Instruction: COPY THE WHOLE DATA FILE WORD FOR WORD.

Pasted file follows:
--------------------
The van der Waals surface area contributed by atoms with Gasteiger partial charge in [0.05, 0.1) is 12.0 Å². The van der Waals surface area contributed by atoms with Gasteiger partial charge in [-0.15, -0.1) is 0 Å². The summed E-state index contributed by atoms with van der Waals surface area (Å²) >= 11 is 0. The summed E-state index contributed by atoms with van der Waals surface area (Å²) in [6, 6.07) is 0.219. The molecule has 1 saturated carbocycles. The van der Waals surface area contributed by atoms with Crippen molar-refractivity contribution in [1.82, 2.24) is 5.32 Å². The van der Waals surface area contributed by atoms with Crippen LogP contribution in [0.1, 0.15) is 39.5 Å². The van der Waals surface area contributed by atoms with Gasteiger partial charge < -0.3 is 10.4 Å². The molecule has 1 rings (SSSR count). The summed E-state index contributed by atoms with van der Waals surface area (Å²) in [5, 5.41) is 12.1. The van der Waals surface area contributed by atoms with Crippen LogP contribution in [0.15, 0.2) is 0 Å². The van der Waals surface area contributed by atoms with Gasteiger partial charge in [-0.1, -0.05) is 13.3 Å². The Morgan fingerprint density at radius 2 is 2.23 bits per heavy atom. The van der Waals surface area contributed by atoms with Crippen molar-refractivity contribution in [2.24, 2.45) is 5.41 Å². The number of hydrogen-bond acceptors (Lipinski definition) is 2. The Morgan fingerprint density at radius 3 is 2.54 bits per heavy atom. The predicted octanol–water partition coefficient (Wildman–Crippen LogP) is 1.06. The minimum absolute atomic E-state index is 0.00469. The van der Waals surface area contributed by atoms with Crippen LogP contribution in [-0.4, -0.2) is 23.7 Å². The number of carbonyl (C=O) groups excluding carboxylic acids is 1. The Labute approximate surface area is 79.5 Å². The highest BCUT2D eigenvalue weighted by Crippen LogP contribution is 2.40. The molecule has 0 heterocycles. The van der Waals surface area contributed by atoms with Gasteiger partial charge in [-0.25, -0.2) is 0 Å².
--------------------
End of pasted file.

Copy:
The van der Waals surface area contributed by atoms with Gasteiger partial charge in [0.05, 0.1) is 12.0 Å². The van der Waals surface area contributed by atoms with Gasteiger partial charge in [-0.15, -0.1) is 0 Å². The summed E-state index contributed by atoms with van der Waals surface area (Å²) >= 11 is 0. The summed E-state index contributed by atoms with van der Waals surface area (Å²) in [6, 6.07) is 0.219. The molecule has 1 saturated carbocycles. The van der Waals surface area contributed by atoms with Crippen molar-refractivity contribution in [1.82, 2.24) is 5.32 Å². The van der Waals surface area contributed by atoms with Crippen LogP contribution in [0.1, 0.15) is 39.5 Å². The van der Waals surface area contributed by atoms with Gasteiger partial charge < -0.3 is 10.4 Å². The molecule has 1 rings (SSSR count). The summed E-state index contributed by atoms with van der Waals surface area (Å²) in [5, 5.41) is 12.1. The van der Waals surface area contributed by atoms with Crippen LogP contribution in [0.15, 0.2) is 0 Å². The van der Waals surface area contributed by atoms with Gasteiger partial charge in [-0.1, -0.05) is 13.3 Å². The Morgan fingerprint density at radius 2 is 2.23 bits per heavy atom. The van der Waals surface area contributed by atoms with Crippen molar-refractivity contribution in [2.24, 2.45) is 5.41 Å². The number of hydrogen-bond acceptors (Lipinski definition) is 2. The Morgan fingerprint density at radius 3 is 2.54 bits per heavy atom. The predicted octanol–water partition coefficient (Wildman–Crippen LogP) is 1.06. The minimum absolute atomic E-state index is 0.00469. The van der Waals surface area contributed by atoms with Crippen LogP contribution in [-0.4, -0.2) is 23.7 Å². The number of carbonyl (C=O) groups excluding carboxylic acids is 1. The Labute approximate surface area is 79.5 Å². The highest BCUT2D eigenvalue weighted by Crippen LogP contribution is 2.40. The molecule has 0 heterocycles. The van der Waals surface area contributed by atoms with Gasteiger partial charge in [-0.25, -0.2) is 0 Å².